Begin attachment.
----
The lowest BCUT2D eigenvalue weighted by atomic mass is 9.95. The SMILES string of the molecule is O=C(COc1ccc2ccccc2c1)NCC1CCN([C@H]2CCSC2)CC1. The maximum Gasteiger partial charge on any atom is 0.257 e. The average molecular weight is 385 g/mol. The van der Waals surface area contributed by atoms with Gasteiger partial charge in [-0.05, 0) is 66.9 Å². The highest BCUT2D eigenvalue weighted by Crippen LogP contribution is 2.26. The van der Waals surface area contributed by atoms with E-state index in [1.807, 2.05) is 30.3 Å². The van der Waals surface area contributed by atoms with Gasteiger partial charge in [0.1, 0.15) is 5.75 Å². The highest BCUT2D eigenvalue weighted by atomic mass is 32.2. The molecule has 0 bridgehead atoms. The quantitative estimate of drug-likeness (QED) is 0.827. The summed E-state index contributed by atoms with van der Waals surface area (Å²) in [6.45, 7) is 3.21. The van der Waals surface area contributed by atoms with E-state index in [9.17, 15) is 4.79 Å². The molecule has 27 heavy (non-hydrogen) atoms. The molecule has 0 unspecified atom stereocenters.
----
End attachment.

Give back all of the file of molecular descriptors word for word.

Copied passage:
The lowest BCUT2D eigenvalue weighted by atomic mass is 9.95. The SMILES string of the molecule is O=C(COc1ccc2ccccc2c1)NCC1CCN([C@H]2CCSC2)CC1. The maximum Gasteiger partial charge on any atom is 0.257 e. The average molecular weight is 385 g/mol. The van der Waals surface area contributed by atoms with Gasteiger partial charge in [-0.05, 0) is 66.9 Å². The highest BCUT2D eigenvalue weighted by Crippen LogP contribution is 2.26. The van der Waals surface area contributed by atoms with E-state index in [1.807, 2.05) is 30.3 Å². The van der Waals surface area contributed by atoms with Gasteiger partial charge in [0.1, 0.15) is 5.75 Å². The highest BCUT2D eigenvalue weighted by atomic mass is 32.2. The molecule has 0 bridgehead atoms. The quantitative estimate of drug-likeness (QED) is 0.827. The summed E-state index contributed by atoms with van der Waals surface area (Å²) in [6.45, 7) is 3.21. The van der Waals surface area contributed by atoms with E-state index in [9.17, 15) is 4.79 Å². The molecule has 27 heavy (non-hydrogen) atoms. The molecule has 0 unspecified atom stereocenters.